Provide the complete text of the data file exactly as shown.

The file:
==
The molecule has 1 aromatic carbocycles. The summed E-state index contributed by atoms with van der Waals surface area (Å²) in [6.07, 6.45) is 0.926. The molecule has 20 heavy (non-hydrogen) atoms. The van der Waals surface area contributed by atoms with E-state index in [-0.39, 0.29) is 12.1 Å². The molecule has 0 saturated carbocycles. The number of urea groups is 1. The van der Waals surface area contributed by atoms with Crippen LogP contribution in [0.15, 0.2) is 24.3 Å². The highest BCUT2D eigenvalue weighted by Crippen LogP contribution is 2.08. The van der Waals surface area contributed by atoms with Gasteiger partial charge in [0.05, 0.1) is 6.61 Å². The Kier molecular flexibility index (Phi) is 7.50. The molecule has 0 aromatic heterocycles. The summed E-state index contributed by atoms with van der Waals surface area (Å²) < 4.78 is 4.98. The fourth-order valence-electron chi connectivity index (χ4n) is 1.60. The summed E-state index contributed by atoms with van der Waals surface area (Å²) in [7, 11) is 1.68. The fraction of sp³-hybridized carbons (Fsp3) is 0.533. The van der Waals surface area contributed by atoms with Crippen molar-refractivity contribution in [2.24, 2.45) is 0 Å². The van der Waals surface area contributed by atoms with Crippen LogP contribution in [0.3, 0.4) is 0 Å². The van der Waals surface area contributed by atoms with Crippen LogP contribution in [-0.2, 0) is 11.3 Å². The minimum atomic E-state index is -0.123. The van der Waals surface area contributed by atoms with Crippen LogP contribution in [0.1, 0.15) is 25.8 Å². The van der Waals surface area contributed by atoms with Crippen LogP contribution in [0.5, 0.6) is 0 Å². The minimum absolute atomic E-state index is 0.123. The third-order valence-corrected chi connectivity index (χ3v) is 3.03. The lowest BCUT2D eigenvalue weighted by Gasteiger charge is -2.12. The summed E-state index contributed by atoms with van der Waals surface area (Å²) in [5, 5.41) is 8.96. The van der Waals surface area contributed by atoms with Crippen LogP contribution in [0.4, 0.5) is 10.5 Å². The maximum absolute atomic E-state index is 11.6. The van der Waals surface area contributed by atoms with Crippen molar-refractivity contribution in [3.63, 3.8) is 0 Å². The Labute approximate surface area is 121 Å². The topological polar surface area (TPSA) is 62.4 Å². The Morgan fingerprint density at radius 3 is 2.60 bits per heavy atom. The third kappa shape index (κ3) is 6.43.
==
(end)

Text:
The molecule has 1 aromatic carbocycles. The summed E-state index contributed by atoms with van der Waals surface area (Å²) in [6.07, 6.45) is 0.926. The molecule has 20 heavy (non-hydrogen) atoms. The van der Waals surface area contributed by atoms with E-state index in [-0.39, 0.29) is 12.1 Å². The molecule has 0 saturated carbocycles. The number of urea groups is 1. The van der Waals surface area contributed by atoms with Crippen LogP contribution in [0.15, 0.2) is 24.3 Å². The highest BCUT2D eigenvalue weighted by Crippen LogP contribution is 2.08. The van der Waals surface area contributed by atoms with Gasteiger partial charge in [0.05, 0.1) is 6.61 Å². The Kier molecular flexibility index (Phi) is 7.50. The molecule has 0 aromatic heterocycles. The summed E-state index contributed by atoms with van der Waals surface area (Å²) < 4.78 is 4.98. The fourth-order valence-electron chi connectivity index (χ4n) is 1.60. The summed E-state index contributed by atoms with van der Waals surface area (Å²) in [7, 11) is 1.68. The fraction of sp³-hybridized carbons (Fsp3) is 0.533. The van der Waals surface area contributed by atoms with Crippen molar-refractivity contribution in [2.24, 2.45) is 0 Å². The van der Waals surface area contributed by atoms with Crippen LogP contribution in [0.3, 0.4) is 0 Å². The van der Waals surface area contributed by atoms with Crippen LogP contribution in [-0.2, 0) is 11.3 Å². The minimum atomic E-state index is -0.123. The van der Waals surface area contributed by atoms with Crippen LogP contribution in [0.1, 0.15) is 25.8 Å². The van der Waals surface area contributed by atoms with Crippen LogP contribution in [0.5, 0.6) is 0 Å². The minimum absolute atomic E-state index is 0.123. The third-order valence-corrected chi connectivity index (χ3v) is 3.03. The lowest BCUT2D eigenvalue weighted by Gasteiger charge is -2.12. The summed E-state index contributed by atoms with van der Waals surface area (Å²) in [5, 5.41) is 8.96. The van der Waals surface area contributed by atoms with Crippen LogP contribution in [0.4, 0.5) is 10.5 Å². The maximum absolute atomic E-state index is 11.6. The van der Waals surface area contributed by atoms with Crippen molar-refractivity contribution in [3.63, 3.8) is 0 Å². The Labute approximate surface area is 121 Å². The topological polar surface area (TPSA) is 62.4 Å². The Morgan fingerprint density at radius 3 is 2.60 bits per heavy atom. The third kappa shape index (κ3) is 6.43.